You would think Layne Becker would be excited about this, but he literally vomited when this occurred. Why is that? He made no money and when I say he made no money, I’m talking about zero him and his early investors. How did this happen? We will get into that, but that’s the premise of this article, the fact that artists and founders are so much alike. A lot of times we actually over demonize the music industry, not realizing that this is just how business goals.
If you don’t handle your business, and I want to contrast the differences between the two actually more of the similarities between the two, hopefully you’ll be able to transfer the knowledge, see how it applies and, at the end of the day, become a better business person. In your own particular area, so starting with the artist and the founder right, those are the same person in this example and similar to the artist right.
Their first round of funding where they get their first money is either themselves when they’re starting their company. Maybe they might be hitting up friends and family, there’s literally a friends and family around that people use colloquially a lot because they’re kidding up calling everybody in the family asking for money trying to save money for the business or angel investors, which is kind of a Somewhat of a next level, these are people who will invest, they have money but they’re, not truly those venture capitalists, which is the next level.
It’s the same thing for an artist right, you’re, either funding it yourself or you’re, scraping around asking people. You know the next level is when things really starts to get tricky, though all right, the venture capitalists and the record labels, so the venture capitalist, obviously the founder side, we’re thinking about tech and a lot of the other industries and then the record label side, because Both of these people can be helpful all right, but at the same time, these people are no one to play with.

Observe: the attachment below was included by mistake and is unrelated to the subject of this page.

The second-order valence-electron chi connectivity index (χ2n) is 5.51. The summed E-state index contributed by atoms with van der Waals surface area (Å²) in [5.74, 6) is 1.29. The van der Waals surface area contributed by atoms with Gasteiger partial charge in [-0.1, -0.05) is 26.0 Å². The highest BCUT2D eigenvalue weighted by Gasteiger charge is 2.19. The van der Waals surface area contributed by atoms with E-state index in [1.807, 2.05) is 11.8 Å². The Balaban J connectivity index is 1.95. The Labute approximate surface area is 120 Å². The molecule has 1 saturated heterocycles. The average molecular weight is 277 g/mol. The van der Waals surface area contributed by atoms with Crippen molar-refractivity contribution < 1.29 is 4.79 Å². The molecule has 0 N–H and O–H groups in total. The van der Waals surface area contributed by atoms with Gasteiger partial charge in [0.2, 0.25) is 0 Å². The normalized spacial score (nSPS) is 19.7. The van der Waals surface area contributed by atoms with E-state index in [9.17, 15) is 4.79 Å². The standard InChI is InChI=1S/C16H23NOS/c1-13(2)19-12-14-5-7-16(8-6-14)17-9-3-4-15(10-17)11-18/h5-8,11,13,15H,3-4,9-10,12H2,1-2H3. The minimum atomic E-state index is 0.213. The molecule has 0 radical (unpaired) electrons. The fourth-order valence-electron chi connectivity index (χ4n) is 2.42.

So leverage is important for both companies on both sides. We hear so much about artists needing to build leverage if they really want to get a deal where they’re not screwed with a label, but the same thing goes when it comes to business in general, if you’ve readed any episodes of Shark Tank. What do you see? What are yourselves that’s one of the main things they’re going to add. They might entertain all the other stuff, but before they start investing they’re like yo, what are the sales – and it might have been this great pitch to where they were so bought in, but once they hear they’re in zero sales, they’re like whoa same thing, for an Artist right, why does that make sense? Because if anybody is investing in you, they’re investing to get a return and their return has to answer to what actually happens with the investment right? Do you have fans? Can you make the money back? Is your product sellable? Do people actually want your product? Can you make the money back? That’s the end question, and that doesn’t mean that nobody appreciates art.
That doesn’t mean that nobody appreciates somebody meeting a chance and all that stuff. It just means if you were an investor, you expect your money back, so you have to analyze not based on the heart and what I believe is awesome, music and all that stuff you have to analyze on. Will this vehicle bring me back my money, you put yourself in a better position to have some sort of leverage Point Blank period and if we look at Shark Tank again is another example.
You’ll see right that people get some pretty bad deals at times or offers write. Some pretty aggressive offers some of the investors to take a lot of control from the people if they don’t believe that the person is right, so you’ll see a situation where literally Mark Cuban – or somebody will say, hey, I’m going to just give you this much money. But I want the whole business cuz. I don’t think you’re the right person to run it, the less sales you have, the less likely people will want it at all or the more they’ll want to control your situation.